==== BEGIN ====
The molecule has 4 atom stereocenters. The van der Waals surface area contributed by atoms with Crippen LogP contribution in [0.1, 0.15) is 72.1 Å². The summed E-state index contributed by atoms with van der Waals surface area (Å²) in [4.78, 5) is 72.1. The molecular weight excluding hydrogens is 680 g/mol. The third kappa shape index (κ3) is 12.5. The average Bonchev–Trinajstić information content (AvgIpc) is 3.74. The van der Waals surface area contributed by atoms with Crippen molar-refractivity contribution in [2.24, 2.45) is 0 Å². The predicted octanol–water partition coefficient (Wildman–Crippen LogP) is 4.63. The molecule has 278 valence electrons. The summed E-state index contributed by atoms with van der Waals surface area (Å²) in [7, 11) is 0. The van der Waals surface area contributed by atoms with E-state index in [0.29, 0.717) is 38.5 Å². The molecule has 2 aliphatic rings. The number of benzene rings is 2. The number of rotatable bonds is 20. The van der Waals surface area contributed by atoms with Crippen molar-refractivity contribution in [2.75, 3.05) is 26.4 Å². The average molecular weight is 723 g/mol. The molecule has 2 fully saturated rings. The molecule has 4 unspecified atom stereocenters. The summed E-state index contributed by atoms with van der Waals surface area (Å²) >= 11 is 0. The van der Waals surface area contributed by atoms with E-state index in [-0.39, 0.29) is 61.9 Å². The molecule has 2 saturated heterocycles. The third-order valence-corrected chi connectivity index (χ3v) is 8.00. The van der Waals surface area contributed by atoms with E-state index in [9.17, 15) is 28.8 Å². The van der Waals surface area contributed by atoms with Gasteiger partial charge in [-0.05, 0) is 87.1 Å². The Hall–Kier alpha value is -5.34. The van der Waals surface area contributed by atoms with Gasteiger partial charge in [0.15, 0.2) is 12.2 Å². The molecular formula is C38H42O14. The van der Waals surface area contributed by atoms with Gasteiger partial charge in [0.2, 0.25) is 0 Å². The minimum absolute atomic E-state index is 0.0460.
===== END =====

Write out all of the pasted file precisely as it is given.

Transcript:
The molecule has 4 atom stereocenters. The van der Waals surface area contributed by atoms with Crippen LogP contribution in [0.1, 0.15) is 72.1 Å². The summed E-state index contributed by atoms with van der Waals surface area (Å²) in [4.78, 5) is 72.1. The molecular weight excluding hydrogens is 680 g/mol. The third kappa shape index (κ3) is 12.5. The average Bonchev–Trinajstić information content (AvgIpc) is 3.74. The van der Waals surface area contributed by atoms with Crippen molar-refractivity contribution in [2.24, 2.45) is 0 Å². The predicted octanol–water partition coefficient (Wildman–Crippen LogP) is 4.63. The molecule has 278 valence electrons. The summed E-state index contributed by atoms with van der Waals surface area (Å²) in [7, 11) is 0. The van der Waals surface area contributed by atoms with E-state index in [0.29, 0.717) is 38.5 Å². The molecule has 2 aliphatic rings. The number of benzene rings is 2. The number of rotatable bonds is 20. The van der Waals surface area contributed by atoms with Crippen molar-refractivity contribution in [2.75, 3.05) is 26.4 Å². The average molecular weight is 723 g/mol. The molecule has 2 fully saturated rings. The molecule has 4 unspecified atom stereocenters. The summed E-state index contributed by atoms with van der Waals surface area (Å²) >= 11 is 0. The van der Waals surface area contributed by atoms with E-state index in [-0.39, 0.29) is 61.9 Å². The molecule has 2 saturated heterocycles. The third-order valence-corrected chi connectivity index (χ3v) is 8.00. The van der Waals surface area contributed by atoms with E-state index in [9.17, 15) is 28.8 Å². The van der Waals surface area contributed by atoms with Gasteiger partial charge in [-0.05, 0) is 87.1 Å². The Hall–Kier alpha value is -5.34. The van der Waals surface area contributed by atoms with Gasteiger partial charge in [0.15, 0.2) is 12.2 Å². The molecular formula is C38H42O14. The van der Waals surface area contributed by atoms with Gasteiger partial charge in [0.2, 0.25) is 0 Å². The minimum absolute atomic E-state index is 0.0460.